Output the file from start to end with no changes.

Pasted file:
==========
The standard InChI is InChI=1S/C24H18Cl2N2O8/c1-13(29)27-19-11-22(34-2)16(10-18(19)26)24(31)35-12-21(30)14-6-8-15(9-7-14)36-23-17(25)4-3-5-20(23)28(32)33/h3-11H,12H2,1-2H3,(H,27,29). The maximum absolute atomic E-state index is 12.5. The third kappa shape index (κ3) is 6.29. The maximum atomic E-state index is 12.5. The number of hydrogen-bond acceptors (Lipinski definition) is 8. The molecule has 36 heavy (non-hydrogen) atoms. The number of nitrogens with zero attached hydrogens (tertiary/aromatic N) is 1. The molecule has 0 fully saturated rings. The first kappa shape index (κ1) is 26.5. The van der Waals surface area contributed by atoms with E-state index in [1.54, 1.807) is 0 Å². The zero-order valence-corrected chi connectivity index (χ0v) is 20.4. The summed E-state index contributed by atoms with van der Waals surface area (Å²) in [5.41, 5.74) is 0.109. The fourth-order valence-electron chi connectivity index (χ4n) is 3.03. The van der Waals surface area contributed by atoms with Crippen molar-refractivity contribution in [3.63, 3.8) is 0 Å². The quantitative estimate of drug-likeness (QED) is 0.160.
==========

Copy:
The standard InChI is InChI=1S/C24H18Cl2N2O8/c1-13(29)27-19-11-22(34-2)16(10-18(19)26)24(31)35-12-21(30)14-6-8-15(9-7-14)36-23-17(25)4-3-5-20(23)28(32)33/h3-11H,12H2,1-2H3,(H,27,29). The maximum absolute atomic E-state index is 12.5. The third kappa shape index (κ3) is 6.29. The maximum atomic E-state index is 12.5. The number of hydrogen-bond acceptors (Lipinski definition) is 8. The molecule has 36 heavy (non-hydrogen) atoms. The number of nitrogens with zero attached hydrogens (tertiary/aromatic N) is 1. The molecule has 0 fully saturated rings. The first kappa shape index (κ1) is 26.5. The van der Waals surface area contributed by atoms with E-state index in [1.54, 1.807) is 0 Å². The zero-order valence-corrected chi connectivity index (χ0v) is 20.4. The summed E-state index contributed by atoms with van der Waals surface area (Å²) in [5.41, 5.74) is 0.109. The fourth-order valence-electron chi connectivity index (χ4n) is 3.03. The van der Waals surface area contributed by atoms with Crippen molar-refractivity contribution in [3.63, 3.8) is 0 Å². The quantitative estimate of drug-likeness (QED) is 0.160.